Adam from the ‘Headstrong Project’ shares his personal journey with anxiety, panic attacks, relationships and how he came to set up an organisation that aims to break down barriers and raise awareness around mental health.
I’m 18. I’m on the phone, I don’t remember who to. Suddenly I feel weird. Really weird. I drop the phone and run out the door. My mum follows me and I tell her to phone an ambulance. “Why?” she asks. “Because I’m dying” I replied.
Mum didn’t call an ambulance – maybe it was mother’s intuition, or maybe she took a punt (we’ll go with the former) and I didn’t die, obviously. The strange and scary feeling began to fade.
I still thought I was going to die sometime soon, so I went to the GP to establish what exactly it was that was going to kill me. The doctor carried out the routine checks – nothing to report. She then said something that confused me. “I think you’ve had a panic attack”… I remember thinking, well, that’s a load of rubbish. First off – I was in the middle of a phone call about nothing in particular – so there’s no panic-inducing situation. Secondly, I didn’t sweat, have palpitations, hyperventilate or any other of the panic attack symptoms that you read about. I just felt weird. Really weird. I don’t remember if she prescribed me any drugs or therapy, if she did then I didn’t take it. I didn’t believe her diagnosis.
This was the beginning of a very long and challenging road to eventually finding out that the doctor was right all along.
A few days later it happened again. The weird dying-but-not-dying thing. This time I was working behind the bar of my local pub. Colleagues suggested it was a blood sugar issue and plied me with Coca-Cola. It didn’t help. Eventually the feeling passed and I carried on with my shift.
The third time it happened I was on the other side of the bar. This time I took a breather outside then came back in and, in a detached state, sank two pints of Old Speckled Hen in record time. This helped. I calmed and reattached to my surroundings. I felt at ease.
I’d found a cure. If it happened again I’d simply nail a couple of pints of mid-strength ale. Bad move. It seems like a ridiculous idea now, but at the time it didn’t.
My self medicating of a condition I didn’t know I had would eventually see me split up with my girlfriend, lose my job, sell my car and end up living in the spare room of a friends flat.
I did visit the GP on a number of occasions with symptoms varying from the “weirdness” to insomnia to blurred vision, but I simply didn’t buy the “mental health” disorders I was being diagnosed with. I took various antidepressants and sleeping pills but never according to directions or for long enough. Why would I? These were drugs for a condition I didn’t have….
Fast forward to July 2008. I’m in a Turkish hospital, staring at the ceiling tiles, then at the drip in my arm, then back at the ceiling. Standing at my bedside is, well, no one. I’m alone.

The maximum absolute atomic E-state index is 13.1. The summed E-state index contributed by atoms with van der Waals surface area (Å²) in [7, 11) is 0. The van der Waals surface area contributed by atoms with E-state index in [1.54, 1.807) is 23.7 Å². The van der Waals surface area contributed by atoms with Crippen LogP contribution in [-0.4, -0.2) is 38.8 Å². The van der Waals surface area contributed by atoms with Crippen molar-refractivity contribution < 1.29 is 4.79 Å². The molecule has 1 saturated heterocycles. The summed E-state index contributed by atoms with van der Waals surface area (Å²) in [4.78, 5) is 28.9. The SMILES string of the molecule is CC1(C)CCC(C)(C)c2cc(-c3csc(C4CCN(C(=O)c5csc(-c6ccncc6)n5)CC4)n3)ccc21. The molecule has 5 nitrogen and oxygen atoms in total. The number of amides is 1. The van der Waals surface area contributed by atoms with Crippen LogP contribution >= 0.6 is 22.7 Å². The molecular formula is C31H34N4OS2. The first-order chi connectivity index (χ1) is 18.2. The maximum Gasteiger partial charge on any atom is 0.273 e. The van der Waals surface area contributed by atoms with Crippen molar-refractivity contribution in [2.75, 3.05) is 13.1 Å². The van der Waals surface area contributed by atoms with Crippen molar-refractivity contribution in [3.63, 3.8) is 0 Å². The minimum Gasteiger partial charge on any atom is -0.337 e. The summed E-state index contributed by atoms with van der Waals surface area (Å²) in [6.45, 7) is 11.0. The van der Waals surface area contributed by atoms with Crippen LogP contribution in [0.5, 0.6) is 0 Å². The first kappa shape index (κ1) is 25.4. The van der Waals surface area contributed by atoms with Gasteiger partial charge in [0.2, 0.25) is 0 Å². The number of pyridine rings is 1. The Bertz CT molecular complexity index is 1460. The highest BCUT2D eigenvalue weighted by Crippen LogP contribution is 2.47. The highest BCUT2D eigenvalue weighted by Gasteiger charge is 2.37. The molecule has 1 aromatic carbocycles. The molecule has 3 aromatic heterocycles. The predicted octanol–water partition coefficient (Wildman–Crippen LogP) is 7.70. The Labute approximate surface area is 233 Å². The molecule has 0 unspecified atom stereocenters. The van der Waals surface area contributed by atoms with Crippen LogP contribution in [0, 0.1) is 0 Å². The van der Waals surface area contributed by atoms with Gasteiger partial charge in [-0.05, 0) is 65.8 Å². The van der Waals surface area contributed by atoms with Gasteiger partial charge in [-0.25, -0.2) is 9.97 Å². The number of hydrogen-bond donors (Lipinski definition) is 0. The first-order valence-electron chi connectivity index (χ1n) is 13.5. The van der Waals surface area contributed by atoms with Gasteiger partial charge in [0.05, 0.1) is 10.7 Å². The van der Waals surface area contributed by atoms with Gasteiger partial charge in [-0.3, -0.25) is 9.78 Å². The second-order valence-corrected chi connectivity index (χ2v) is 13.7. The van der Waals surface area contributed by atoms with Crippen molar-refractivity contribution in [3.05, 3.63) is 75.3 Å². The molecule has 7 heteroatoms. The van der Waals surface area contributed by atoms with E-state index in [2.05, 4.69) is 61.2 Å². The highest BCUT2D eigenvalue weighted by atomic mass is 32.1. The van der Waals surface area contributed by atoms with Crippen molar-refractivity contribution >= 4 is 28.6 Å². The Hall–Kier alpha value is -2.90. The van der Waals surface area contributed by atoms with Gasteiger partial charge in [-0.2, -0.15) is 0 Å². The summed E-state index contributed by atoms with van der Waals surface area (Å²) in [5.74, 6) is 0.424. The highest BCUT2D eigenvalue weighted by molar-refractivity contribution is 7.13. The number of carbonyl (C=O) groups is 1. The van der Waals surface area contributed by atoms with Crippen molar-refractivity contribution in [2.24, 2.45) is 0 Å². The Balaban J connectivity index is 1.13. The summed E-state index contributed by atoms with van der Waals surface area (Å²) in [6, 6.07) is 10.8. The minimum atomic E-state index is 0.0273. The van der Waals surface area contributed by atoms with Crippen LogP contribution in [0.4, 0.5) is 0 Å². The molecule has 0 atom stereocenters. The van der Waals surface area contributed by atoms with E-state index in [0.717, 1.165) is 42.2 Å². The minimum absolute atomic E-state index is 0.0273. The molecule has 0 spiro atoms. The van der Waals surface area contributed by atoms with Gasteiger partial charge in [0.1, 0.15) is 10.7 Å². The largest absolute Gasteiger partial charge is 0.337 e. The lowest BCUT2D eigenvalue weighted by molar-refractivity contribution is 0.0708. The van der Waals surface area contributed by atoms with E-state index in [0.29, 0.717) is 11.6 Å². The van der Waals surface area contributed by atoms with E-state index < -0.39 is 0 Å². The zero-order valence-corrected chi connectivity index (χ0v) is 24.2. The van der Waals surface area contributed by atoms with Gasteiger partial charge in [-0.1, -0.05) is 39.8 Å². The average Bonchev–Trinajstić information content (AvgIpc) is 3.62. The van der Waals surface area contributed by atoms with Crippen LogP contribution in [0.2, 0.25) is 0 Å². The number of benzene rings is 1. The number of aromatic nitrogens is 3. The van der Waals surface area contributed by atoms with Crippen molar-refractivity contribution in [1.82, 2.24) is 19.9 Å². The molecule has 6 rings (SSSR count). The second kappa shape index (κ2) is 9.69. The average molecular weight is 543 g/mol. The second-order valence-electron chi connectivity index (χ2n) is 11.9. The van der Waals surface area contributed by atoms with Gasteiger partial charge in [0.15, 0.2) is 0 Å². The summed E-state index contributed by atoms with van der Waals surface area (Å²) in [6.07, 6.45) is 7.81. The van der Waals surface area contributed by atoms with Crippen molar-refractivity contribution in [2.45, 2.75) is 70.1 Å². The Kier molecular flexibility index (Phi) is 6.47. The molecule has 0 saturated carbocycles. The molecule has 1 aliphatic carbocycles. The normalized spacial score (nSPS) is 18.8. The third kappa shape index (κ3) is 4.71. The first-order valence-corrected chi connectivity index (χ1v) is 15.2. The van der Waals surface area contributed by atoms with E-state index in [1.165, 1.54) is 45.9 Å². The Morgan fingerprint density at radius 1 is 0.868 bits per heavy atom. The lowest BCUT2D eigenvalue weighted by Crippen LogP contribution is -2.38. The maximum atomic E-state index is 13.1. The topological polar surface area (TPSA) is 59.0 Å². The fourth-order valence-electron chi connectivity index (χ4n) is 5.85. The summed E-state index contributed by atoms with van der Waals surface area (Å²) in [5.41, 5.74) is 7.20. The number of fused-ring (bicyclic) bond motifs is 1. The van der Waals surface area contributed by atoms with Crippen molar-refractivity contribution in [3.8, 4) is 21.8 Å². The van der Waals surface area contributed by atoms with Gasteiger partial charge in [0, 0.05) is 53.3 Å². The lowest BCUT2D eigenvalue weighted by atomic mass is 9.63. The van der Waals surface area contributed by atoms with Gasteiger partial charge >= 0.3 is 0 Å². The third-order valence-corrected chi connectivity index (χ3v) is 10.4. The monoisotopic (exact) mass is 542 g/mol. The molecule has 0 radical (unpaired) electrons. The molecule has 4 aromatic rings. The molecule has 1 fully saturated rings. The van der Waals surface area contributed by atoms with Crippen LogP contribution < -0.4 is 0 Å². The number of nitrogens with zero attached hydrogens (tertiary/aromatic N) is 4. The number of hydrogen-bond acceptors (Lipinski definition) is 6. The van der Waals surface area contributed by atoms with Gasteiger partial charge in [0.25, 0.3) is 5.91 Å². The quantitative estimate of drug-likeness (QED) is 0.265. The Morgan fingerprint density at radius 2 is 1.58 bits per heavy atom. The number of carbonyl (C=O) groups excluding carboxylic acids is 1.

My binge drinking, mismanagement of antidepressants and sleeping pills, disregard for my friends, denial of mental health issues and total lack of self-respect had put me in a foreign hospital with nothing but my thoughts to keep me company. I was ill, skint and lonely.
What have I done? Who am I?
That moment was the beginning of something huge. I had to change. I flew home a couple of days later and began to make plans.
First off, I’d visit my long suffering ex-girlfriend and try to build some bridges, admit my failings and brace myself for the justifiable torrent of hard truths she would deliver to me.
Second, knock the booze in the head. This wasn’t going to be easy. I wasn’t a textbook alcoholic, I could function without it, but my beer jacket had become my comfort blanket – and I was never comfortable.
Finally, and most importantly, I had to accept that the thing going on in my head/body might just be an “anxiety disorder” and I need it to tackle it.
And so began a journey that saw me straighten up, marry that long suffering girlfriend, become the father of two beautiful children, and begin to build a career. All, ultimately, because I faced up to my anxiety, and with the support of some extraordinary people, got my life back. If I hadn’t, I’d be dead.
Since starting a blog I, along with 3 friends, have set-up the Headstrong Project – an organisation that aims to break down barriers and raise awareness around anxiety and mental health through original projects and events. We are working closely with Dorset Mind to identify and support the mental health needs of the local communities. Our next event, the Headstrong Social, will be held in Shaftesbury on the 22nd of November. For more information please visit our social media accounts. @theheadstrongproject